Last year we interviewed roughly a thousand management teams. We aim to talk to customers, competitors, suppliers. We do forensic accounting on companies to see if numbers have been manipulated. And then after we've done all that work, we step away and we say, “good work, and, we still do not know.” All we have done is we have narrowed down the probabilities. We still don't know the future and probably even our understanding of the present is incomplete. But again, what we have done, we have narrowed down the probabilities.
So, I think it is this combination of, yes, willing to do a lot of hard work and then after the hard work, acknowledging that also there's benefit to the other approach to say, the future is not predictable.
Rob Campbell (15:48):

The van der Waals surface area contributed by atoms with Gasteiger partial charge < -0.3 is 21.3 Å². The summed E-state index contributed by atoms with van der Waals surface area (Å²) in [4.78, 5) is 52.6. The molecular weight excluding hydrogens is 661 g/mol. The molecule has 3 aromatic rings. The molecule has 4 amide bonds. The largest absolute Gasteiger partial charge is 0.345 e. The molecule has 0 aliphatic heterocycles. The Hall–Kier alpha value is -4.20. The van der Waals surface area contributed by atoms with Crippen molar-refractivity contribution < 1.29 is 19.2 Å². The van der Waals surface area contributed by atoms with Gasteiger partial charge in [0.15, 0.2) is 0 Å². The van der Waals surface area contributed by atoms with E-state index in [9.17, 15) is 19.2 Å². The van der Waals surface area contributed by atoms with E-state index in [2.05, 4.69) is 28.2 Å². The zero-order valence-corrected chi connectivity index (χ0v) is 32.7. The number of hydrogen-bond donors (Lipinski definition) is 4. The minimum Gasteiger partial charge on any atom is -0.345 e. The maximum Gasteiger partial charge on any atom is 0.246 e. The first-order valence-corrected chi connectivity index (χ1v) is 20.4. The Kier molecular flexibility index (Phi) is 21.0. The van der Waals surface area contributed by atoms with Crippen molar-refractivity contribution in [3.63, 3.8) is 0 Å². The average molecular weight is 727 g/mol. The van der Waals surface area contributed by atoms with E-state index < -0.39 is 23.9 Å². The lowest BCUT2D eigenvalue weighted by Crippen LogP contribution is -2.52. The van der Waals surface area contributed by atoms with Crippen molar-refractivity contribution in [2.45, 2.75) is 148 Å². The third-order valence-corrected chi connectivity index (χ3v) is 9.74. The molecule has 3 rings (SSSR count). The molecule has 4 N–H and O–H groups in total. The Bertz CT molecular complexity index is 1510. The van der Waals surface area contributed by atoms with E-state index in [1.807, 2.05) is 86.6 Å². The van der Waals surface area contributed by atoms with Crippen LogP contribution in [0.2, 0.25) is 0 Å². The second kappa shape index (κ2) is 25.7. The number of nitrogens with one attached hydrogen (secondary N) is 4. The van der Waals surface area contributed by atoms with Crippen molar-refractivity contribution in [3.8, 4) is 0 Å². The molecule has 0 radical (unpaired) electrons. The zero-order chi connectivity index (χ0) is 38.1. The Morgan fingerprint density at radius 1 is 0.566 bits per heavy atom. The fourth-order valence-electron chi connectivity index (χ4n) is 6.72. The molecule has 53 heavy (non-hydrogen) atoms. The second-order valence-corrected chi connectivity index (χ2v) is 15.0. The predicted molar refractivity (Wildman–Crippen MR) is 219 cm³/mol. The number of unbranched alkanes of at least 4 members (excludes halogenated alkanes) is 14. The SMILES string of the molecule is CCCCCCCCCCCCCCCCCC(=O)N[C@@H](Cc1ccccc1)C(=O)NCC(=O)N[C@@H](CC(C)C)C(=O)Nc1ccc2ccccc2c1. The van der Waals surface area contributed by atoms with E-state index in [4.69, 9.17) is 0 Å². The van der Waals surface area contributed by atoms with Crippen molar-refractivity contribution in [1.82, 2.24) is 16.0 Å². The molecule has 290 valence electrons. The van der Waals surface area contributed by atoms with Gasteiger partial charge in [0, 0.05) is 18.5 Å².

What are the benefits of focusing on the vulnerabilities as opposed to the triggers?
Christian Deckart (15:52):
There are several aspects. The first one is a vulnerability, the drive force, that is observable to the skilled eye. Or you could measure it. Like, we measure returns on capital, we measure management alignment, and aspects like that. Triggers… If you think of the investment situation, triggers are things in the future that are not observable yet. They are just theoretical risks. So, trying to find triggers is inherently something where you make a prediction about the future, while the vulnerability, you look at something which is actually there today—which you can observe and which you can even measure.